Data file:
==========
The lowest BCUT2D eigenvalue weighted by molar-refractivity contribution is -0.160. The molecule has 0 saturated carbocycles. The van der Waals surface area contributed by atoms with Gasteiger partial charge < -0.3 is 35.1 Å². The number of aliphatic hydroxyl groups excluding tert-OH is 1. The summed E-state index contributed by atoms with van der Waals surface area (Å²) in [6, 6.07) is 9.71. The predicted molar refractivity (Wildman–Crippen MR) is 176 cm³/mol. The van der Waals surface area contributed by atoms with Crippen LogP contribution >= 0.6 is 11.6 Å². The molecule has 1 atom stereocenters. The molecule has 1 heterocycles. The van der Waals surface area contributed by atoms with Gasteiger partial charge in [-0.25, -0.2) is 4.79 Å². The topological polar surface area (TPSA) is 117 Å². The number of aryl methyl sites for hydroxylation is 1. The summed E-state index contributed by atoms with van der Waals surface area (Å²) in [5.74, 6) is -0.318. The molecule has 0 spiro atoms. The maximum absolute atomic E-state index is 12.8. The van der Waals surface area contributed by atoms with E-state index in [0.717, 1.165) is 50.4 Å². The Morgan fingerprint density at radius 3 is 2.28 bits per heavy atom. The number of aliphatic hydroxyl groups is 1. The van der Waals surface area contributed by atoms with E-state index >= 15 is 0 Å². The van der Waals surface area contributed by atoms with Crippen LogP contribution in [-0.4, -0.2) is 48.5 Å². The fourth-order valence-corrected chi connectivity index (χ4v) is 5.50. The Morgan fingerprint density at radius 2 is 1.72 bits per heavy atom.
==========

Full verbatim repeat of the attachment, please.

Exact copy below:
The lowest BCUT2D eigenvalue weighted by molar-refractivity contribution is -0.160. The molecule has 0 saturated carbocycles. The van der Waals surface area contributed by atoms with Gasteiger partial charge < -0.3 is 35.1 Å². The number of aliphatic hydroxyl groups excluding tert-OH is 1. The summed E-state index contributed by atoms with van der Waals surface area (Å²) in [6, 6.07) is 9.71. The predicted molar refractivity (Wildman–Crippen MR) is 176 cm³/mol. The van der Waals surface area contributed by atoms with Crippen LogP contribution >= 0.6 is 11.6 Å². The molecule has 1 atom stereocenters. The molecule has 1 heterocycles. The van der Waals surface area contributed by atoms with Gasteiger partial charge in [-0.25, -0.2) is 4.79 Å². The topological polar surface area (TPSA) is 117 Å². The number of aryl methyl sites for hydroxylation is 1. The summed E-state index contributed by atoms with van der Waals surface area (Å²) in [5.74, 6) is -0.318. The molecule has 0 spiro atoms. The maximum absolute atomic E-state index is 12.8. The van der Waals surface area contributed by atoms with E-state index in [0.717, 1.165) is 50.4 Å². The Morgan fingerprint density at radius 3 is 2.28 bits per heavy atom. The number of aliphatic hydroxyl groups is 1. The van der Waals surface area contributed by atoms with E-state index >= 15 is 0 Å². The van der Waals surface area contributed by atoms with Crippen LogP contribution in [-0.4, -0.2) is 48.5 Å². The fourth-order valence-corrected chi connectivity index (χ4v) is 5.50. The Morgan fingerprint density at radius 2 is 1.72 bits per heavy atom.